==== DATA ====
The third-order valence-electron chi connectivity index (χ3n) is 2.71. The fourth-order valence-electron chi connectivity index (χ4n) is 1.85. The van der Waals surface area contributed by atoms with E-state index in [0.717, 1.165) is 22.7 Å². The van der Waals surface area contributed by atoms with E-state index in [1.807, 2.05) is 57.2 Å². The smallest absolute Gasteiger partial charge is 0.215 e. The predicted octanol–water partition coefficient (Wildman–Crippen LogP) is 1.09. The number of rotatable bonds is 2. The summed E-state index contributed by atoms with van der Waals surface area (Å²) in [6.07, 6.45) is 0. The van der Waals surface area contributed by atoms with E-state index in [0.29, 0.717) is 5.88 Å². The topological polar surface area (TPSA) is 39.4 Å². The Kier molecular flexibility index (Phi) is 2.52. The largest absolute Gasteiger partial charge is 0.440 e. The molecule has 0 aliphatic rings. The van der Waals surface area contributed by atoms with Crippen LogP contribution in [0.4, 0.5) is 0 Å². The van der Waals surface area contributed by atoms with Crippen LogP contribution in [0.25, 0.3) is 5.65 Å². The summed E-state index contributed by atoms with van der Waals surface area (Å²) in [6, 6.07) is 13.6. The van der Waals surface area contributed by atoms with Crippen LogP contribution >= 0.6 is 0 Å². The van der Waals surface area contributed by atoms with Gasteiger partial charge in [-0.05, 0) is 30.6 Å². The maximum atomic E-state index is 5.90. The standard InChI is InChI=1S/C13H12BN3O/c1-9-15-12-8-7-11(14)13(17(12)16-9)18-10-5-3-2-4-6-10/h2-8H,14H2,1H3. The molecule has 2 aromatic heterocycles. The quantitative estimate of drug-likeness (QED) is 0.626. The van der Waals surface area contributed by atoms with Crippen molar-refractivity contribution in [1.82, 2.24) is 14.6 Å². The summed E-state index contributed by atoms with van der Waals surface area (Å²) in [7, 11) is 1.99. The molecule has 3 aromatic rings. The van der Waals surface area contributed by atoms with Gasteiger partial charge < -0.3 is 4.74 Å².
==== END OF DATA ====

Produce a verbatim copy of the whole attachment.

The third-order valence-electron chi connectivity index (χ3n) is 2.71. The fourth-order valence-electron chi connectivity index (χ4n) is 1.85. The van der Waals surface area contributed by atoms with E-state index in [0.717, 1.165) is 22.7 Å². The van der Waals surface area contributed by atoms with E-state index in [1.807, 2.05) is 57.2 Å². The smallest absolute Gasteiger partial charge is 0.215 e. The predicted octanol–water partition coefficient (Wildman–Crippen LogP) is 1.09. The number of rotatable bonds is 2. The summed E-state index contributed by atoms with van der Waals surface area (Å²) in [6.07, 6.45) is 0. The van der Waals surface area contributed by atoms with E-state index in [0.29, 0.717) is 5.88 Å². The topological polar surface area (TPSA) is 39.4 Å². The Kier molecular flexibility index (Phi) is 2.52. The largest absolute Gasteiger partial charge is 0.440 e. The molecule has 0 aliphatic rings. The van der Waals surface area contributed by atoms with Crippen LogP contribution in [0.4, 0.5) is 0 Å². The van der Waals surface area contributed by atoms with Crippen LogP contribution in [0.25, 0.3) is 5.65 Å². The summed E-state index contributed by atoms with van der Waals surface area (Å²) in [6, 6.07) is 13.6. The van der Waals surface area contributed by atoms with Crippen LogP contribution >= 0.6 is 0 Å². The van der Waals surface area contributed by atoms with Gasteiger partial charge in [-0.05, 0) is 30.6 Å². The maximum atomic E-state index is 5.90. The standard InChI is InChI=1S/C13H12BN3O/c1-9-15-12-8-7-11(14)13(17(12)16-9)18-10-5-3-2-4-6-10/h2-8H,14H2,1H3. The molecule has 2 aromatic heterocycles. The quantitative estimate of drug-likeness (QED) is 0.626. The van der Waals surface area contributed by atoms with Crippen molar-refractivity contribution in [1.82, 2.24) is 14.6 Å². The summed E-state index contributed by atoms with van der Waals surface area (Å²) in [7, 11) is 1.99. The molecule has 3 aromatic rings. The van der Waals surface area contributed by atoms with Gasteiger partial charge < -0.3 is 4.74 Å².